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Decision No. 18,378

Appeal of P.M., on behalf of her child, from action of the Board of Education of the Marlboro Central School District regarding student discipline.

Appeal of K.K., on behalf of her child, from action of the Board of Education of the Marlboro Central School District regarding student discipline.

Decision No. 18,378

(February 13, 2024)

Thomas, Drohan, Waxman, Petigrow, & Mayle, LLP, attorneys for respondent, Gregory R. Picciano and Neelanjan Choudhury, Esqs., of counsel

ROSA., Commissioner.--In two separate appeals, petitioners (individually, “P.M.” and “K.K.”) challenge separate determinations of the Board of Education of the Marlboro Central School District (“respondent”) to suspend their children.  Because the appeals arise out of similar facts and circumstances and present similar issues of law, they are consolidated for decision.  The appeal of P.M. must be sustained and the appeal of K.K. must be dismissed.

At the time of the events that gave rise to this appeal, the students attended eleventh grade at respondent’s high school.  In separate letters dated June 8, 2023, respondent notified each petitioner that their child was suspended from school for five days.  These letters described the incident as follows:  “[a] teacher asked [the students] to stop pushing each other in the hallway.  [Each student] then pushed the teacher.”  Both students were charged with “minor altercation without a weapon.”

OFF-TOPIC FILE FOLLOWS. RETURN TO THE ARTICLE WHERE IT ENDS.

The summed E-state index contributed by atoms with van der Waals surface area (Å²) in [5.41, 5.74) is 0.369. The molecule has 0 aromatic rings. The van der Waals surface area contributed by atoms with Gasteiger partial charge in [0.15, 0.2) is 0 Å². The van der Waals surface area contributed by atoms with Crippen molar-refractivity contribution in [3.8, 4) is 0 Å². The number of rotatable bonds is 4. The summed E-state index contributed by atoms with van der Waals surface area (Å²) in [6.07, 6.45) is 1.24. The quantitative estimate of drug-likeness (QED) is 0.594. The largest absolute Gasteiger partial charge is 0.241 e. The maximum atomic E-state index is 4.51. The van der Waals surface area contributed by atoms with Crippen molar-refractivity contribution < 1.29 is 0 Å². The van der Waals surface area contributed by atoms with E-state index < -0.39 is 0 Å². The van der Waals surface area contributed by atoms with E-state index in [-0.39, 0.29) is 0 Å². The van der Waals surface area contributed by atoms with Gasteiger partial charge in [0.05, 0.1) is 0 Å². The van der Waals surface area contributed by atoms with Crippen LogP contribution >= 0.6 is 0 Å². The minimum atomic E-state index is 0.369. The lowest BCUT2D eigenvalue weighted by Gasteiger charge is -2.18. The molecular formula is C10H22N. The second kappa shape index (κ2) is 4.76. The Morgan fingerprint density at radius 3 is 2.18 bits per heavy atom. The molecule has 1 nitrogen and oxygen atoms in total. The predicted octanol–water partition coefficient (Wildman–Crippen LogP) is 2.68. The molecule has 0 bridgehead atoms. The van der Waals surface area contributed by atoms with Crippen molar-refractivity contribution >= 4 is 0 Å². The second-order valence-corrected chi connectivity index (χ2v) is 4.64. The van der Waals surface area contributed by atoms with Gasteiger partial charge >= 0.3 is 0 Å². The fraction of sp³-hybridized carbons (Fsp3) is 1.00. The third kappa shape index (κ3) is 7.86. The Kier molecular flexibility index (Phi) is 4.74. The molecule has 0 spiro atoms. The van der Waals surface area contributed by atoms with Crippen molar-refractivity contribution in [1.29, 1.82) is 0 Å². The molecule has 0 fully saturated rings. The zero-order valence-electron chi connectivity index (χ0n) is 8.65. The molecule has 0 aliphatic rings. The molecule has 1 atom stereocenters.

The hearings, presided over by respondent’s superintendent, convened on June 15, 2023.  Each student pled guilty to the charge.  In letters dated June 16, 2023, the superintendent informed P.M. that her child (“student 1”) was suspended from the start of the 2023-2024 school year through November 10, 2023; he informed K.K. that her child (“student 2”) was suspended through January 22, 2024.

Petitioners appealed these determinations to respondent, which upheld them.  These appeals ensued.  Requests for interim relief were granted on August 15, 2023 (petitioner P.M.) and August 29, 2023 (petitioner K.K.).

Petitioners assert that the students’ punishment is excessive and disproportionate to the charged conduct. 

Respondent argues that petitioner K.K.’s appeal must be dismissed as untimely.  On the merits, respondent argues that the length of the students’ suspensions were proportionate to their conduct.

Petitioner K.K.’s appeal must be dismissed as untimely.  An appeal to the Commissioner must be commenced within 30 days from the decision or act complained of, unless any delay is excused by the Commissioner for good cause shown (8 NYCRR 275.16; Appeal of Saxena, 57 Ed Dept Rep, Decision No. 17,239; Appeal of Lippolt, 48 id. 457, Decision No. 15,914).  Respondent’s determination was mailed to petitioners on July 7, 2023.[1]  Affording five days for mailing and excluding Sundays and holidays, petitioners each had until August 14, 2023 to appeal respondent’s determination.  Petitioner K.K. did not commence her appeal until August 18, 2023 and presents no explanation for the delay (see 8 NYCRR 275.16).  Accordingly, petitioner K.K.’s appeal must be dismissed as untimely (Appeal of P.W., 62 Ed Dept Rep, Decision No. 18,291).[2]

Turning to the merits of petitioner P.M.’s appeal, a student suspension must be proportionate to the severity of the offense involved.  The test to be applied in reviewing a penalty is whether it is so shocking to the conscience as to warrant substitution of the Commissioner’s judgment for that of the board of education (Appeal of K.P., 61 Ed Dept Rep, Decision No. 18,055; Appeal of C.N. and C.N., 60 id., Decision No. 17,954).  In an appeal to the Commissioner, a petitioner has the burden of demonstrating a clear legal right to the relief requested and establishing the facts upon which he or she seeks relief (8 NYCRR 275.10; Appeal of P.C. and K.C., 57 Ed Dept Rep, Decision No. 17,337; Appeal of Aversa, 48 id. 523, Decision No. 15,936; Appeal of Hansen, 48 id. 354, Decision No. 15,884).